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Old 12-30-2010, 05:43 PM   #5
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My guess is that the GFI outlet may or may not have tripped but most likely the panel breaker feeding the circuit did. A coffee pot and 1500 watt element would have overloaded it. However, it could be that the panel breaker did NOT trip but the overcurrent fried the GFI. If that's the case, you replace it and I'd suggest a 20amp GFI.
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Old 12-30-2010, 05:47 PM   #6
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If it has a 20 on it, it should be 20A. I'm not electrician, but your wire gauge does seem a bit light. I built a 1500w stick and used a 14 gauge cord and, assuming I calculated correctly, that's about the bare minimum you would want to use. I think mine might be running on only a 15A GFI circuit, but, I'm careful not to run anything else on it and so far it works great, plug fitting doesnt get hot and the GFI doesn't trip. It's great for heating my sparge water without having to fire up the burner or to help boost my time to boil.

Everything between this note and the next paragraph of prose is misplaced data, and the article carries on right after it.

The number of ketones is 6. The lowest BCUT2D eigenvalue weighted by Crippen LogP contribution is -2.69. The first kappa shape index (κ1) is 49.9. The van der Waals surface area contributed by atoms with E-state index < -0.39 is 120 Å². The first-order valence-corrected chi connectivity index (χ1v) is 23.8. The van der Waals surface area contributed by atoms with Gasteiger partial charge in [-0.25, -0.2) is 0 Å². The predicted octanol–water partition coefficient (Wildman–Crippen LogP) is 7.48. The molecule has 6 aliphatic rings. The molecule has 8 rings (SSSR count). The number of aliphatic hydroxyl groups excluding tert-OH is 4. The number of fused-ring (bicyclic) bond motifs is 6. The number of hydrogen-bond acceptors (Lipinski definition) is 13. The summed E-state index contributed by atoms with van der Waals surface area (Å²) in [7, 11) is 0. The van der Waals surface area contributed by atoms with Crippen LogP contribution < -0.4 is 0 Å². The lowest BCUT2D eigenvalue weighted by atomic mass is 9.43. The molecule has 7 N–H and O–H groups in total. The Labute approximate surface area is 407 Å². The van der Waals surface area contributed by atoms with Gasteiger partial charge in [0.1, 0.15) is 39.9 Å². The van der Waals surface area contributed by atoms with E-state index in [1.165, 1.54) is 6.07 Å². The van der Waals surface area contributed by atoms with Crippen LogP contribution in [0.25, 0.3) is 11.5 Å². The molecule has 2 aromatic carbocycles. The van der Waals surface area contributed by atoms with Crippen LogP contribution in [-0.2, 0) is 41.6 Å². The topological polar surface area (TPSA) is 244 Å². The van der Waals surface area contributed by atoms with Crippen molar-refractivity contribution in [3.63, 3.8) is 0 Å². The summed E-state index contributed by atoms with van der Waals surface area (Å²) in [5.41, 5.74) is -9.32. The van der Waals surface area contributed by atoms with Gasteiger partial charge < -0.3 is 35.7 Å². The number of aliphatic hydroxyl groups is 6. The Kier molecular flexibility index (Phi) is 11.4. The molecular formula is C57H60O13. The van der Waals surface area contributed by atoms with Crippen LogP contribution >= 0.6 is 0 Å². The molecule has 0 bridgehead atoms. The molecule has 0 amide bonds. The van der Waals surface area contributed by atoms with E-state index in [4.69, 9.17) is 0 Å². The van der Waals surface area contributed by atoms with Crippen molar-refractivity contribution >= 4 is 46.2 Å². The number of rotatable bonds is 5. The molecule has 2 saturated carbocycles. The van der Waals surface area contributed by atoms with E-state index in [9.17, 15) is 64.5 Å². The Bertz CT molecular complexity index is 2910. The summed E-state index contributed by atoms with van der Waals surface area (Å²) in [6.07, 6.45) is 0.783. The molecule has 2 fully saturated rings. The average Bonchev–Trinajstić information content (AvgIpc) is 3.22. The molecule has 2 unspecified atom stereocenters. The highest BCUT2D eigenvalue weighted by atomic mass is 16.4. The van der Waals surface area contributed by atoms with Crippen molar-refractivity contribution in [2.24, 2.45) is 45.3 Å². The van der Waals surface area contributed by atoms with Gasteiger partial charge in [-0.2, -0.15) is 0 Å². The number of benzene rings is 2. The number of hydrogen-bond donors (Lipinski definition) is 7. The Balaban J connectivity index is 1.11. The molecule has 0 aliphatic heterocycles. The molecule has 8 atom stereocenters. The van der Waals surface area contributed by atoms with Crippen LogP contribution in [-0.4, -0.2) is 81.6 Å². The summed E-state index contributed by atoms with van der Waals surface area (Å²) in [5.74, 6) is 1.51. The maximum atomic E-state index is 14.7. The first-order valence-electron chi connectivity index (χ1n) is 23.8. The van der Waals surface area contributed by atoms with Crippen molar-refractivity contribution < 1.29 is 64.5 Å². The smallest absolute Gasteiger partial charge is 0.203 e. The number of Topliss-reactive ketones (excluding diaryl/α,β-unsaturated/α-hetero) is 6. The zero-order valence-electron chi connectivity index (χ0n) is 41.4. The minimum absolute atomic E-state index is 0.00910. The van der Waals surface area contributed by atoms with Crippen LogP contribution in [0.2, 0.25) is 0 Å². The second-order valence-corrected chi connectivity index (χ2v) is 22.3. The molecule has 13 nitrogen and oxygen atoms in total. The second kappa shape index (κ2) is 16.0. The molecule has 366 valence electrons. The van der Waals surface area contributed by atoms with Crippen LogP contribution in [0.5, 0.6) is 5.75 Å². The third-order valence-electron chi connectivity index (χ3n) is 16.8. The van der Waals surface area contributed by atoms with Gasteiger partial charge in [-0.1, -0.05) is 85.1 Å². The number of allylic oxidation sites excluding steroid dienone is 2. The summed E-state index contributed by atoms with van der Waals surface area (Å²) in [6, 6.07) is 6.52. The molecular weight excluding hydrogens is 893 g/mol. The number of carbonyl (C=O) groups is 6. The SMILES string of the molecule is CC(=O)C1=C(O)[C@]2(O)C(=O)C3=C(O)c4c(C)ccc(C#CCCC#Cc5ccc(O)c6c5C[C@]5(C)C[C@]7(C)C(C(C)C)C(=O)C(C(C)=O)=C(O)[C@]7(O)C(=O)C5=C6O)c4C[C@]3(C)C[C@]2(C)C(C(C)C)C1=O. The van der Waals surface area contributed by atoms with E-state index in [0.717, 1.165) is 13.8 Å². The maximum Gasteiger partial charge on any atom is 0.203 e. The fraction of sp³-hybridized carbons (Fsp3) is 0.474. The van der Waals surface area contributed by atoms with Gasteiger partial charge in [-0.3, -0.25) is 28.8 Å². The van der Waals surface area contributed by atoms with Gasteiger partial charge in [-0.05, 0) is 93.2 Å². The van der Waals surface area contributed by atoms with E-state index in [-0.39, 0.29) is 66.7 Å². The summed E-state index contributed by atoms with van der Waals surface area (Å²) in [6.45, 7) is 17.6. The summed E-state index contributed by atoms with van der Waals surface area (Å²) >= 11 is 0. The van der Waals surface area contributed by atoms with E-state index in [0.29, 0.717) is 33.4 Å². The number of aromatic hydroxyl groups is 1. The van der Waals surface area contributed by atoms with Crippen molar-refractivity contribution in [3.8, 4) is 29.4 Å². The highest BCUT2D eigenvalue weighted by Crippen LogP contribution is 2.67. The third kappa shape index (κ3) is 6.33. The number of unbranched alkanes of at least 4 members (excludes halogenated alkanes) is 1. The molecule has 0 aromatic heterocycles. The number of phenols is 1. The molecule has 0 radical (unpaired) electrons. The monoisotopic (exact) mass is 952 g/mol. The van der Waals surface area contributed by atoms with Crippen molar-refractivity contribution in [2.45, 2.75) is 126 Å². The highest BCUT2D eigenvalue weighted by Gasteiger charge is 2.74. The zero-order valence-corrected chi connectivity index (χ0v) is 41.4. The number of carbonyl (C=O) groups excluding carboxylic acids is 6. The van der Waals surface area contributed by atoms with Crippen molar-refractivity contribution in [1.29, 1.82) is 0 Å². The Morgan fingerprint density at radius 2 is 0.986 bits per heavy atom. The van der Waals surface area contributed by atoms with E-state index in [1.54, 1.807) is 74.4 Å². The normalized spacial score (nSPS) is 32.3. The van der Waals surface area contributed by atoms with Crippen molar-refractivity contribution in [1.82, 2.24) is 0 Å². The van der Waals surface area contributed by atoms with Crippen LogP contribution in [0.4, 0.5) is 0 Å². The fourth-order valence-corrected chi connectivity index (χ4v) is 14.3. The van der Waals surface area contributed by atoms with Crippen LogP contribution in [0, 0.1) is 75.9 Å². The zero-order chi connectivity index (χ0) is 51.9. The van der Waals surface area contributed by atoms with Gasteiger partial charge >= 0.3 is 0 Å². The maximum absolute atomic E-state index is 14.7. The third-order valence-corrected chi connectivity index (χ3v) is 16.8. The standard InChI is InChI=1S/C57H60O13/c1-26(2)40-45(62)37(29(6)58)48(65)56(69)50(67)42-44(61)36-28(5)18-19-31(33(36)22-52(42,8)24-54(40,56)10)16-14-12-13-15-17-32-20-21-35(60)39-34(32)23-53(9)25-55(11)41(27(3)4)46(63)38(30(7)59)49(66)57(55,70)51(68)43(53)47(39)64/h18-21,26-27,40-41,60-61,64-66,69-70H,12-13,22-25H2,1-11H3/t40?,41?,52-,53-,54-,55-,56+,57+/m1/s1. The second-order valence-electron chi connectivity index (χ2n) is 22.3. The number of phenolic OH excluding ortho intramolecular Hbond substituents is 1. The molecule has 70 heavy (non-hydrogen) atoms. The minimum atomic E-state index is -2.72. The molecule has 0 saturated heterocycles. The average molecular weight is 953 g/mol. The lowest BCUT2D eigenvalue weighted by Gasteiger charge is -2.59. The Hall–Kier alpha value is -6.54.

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Old 12-30-2010, 06:08 PM   #7
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The quick and dirty way to tell if your GFCI outlet is 20A if it has a slot on the side of one of the receptacles like pictured below. If they are both just straight slots then it is 15A.



Another thing that crossed my mind is your ground. If you can take a pic of how you have it connected that would help. I haven't built a heatstick myself since I'm working on my single tier electric build, but if you have it grounded to the pipe and the pipe is in contact with the water then this is no pinche bueno!!!
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Old 12-30-2010, 06:13 PM   #8
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+1 to the ideas here...

I'm no electrician and don't have a heat stick of my own, but it sounds like you did 2 things simultaneously: